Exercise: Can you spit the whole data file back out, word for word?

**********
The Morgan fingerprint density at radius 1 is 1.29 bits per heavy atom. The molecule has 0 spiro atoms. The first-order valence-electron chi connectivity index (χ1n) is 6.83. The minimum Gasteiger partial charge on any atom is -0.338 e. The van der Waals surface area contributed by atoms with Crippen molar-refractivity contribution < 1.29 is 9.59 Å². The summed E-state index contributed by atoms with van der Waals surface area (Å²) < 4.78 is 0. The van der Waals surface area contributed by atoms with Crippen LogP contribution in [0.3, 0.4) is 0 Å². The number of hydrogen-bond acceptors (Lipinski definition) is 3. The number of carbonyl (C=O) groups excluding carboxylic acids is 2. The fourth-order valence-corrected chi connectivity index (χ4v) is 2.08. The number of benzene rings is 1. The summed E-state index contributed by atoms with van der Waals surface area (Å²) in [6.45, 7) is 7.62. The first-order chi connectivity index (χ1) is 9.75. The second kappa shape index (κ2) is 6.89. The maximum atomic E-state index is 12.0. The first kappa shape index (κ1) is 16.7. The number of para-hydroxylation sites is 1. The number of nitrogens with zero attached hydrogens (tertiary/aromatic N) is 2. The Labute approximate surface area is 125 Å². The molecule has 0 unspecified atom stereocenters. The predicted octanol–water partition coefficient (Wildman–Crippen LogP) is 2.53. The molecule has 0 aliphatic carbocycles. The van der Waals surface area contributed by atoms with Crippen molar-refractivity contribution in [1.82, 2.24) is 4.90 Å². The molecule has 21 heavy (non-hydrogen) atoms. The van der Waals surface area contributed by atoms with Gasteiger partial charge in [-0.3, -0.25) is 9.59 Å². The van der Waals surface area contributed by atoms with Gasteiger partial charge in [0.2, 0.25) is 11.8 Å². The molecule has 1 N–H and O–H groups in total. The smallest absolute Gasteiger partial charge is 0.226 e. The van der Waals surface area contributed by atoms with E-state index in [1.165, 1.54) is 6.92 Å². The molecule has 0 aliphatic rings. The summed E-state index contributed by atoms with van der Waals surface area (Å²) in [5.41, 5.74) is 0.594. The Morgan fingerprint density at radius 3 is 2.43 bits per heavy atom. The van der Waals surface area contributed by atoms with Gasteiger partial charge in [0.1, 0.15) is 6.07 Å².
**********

The Morgan fingerprint density at radius 1 is 1.29 bits per heavy atom. The molecule has 0 spiro atoms. The first-order valence-electron chi connectivity index (χ1n) is 6.83. The minimum Gasteiger partial charge on any atom is -0.338 e. The van der Waals surface area contributed by atoms with Crippen molar-refractivity contribution < 1.29 is 9.59 Å². The summed E-state index contributed by atoms with van der Waals surface area (Å²) < 4.78 is 0. The van der Waals surface area contributed by atoms with Crippen LogP contribution in [0.3, 0.4) is 0 Å². The number of hydrogen-bond acceptors (Lipinski definition) is 3. The number of carbonyl (C=O) groups excluding carboxylic acids is 2. The fourth-order valence-corrected chi connectivity index (χ4v) is 2.08. The number of benzene rings is 1. The summed E-state index contributed by atoms with van der Waals surface area (Å²) in [6.45, 7) is 7.62. The first-order chi connectivity index (χ1) is 9.75. The second kappa shape index (κ2) is 6.89. The maximum atomic E-state index is 12.0. The first kappa shape index (κ1) is 16.7. The number of para-hydroxylation sites is 1. The number of nitrogens with zero attached hydrogens (tertiary/aromatic N) is 2. The Labute approximate surface area is 125 Å². The molecule has 0 unspecified atom stereocenters. The predicted octanol–water partition coefficient (Wildman–Crippen LogP) is 2.53. The molecule has 0 aliphatic carbocycles. The van der Waals surface area contributed by atoms with Crippen molar-refractivity contribution in [1.82, 2.24) is 4.90 Å². The molecule has 21 heavy (non-hydrogen) atoms. The van der Waals surface area contributed by atoms with Gasteiger partial charge in [-0.3, -0.25) is 9.59 Å². The van der Waals surface area contributed by atoms with Gasteiger partial charge in [0.2, 0.25) is 11.8 Å². The molecule has 1 N–H and O–H groups in total. The smallest absolute Gasteiger partial charge is 0.226 e. The van der Waals surface area contributed by atoms with E-state index in [1.165, 1.54) is 6.92 Å². The molecule has 0 aliphatic rings. The summed E-state index contributed by atoms with van der Waals surface area (Å²) in [5.41, 5.74) is 0.594. The Morgan fingerprint density at radius 3 is 2.43 bits per heavy atom. The van der Waals surface area contributed by atoms with Gasteiger partial charge in [0.1, 0.15) is 6.07 Å².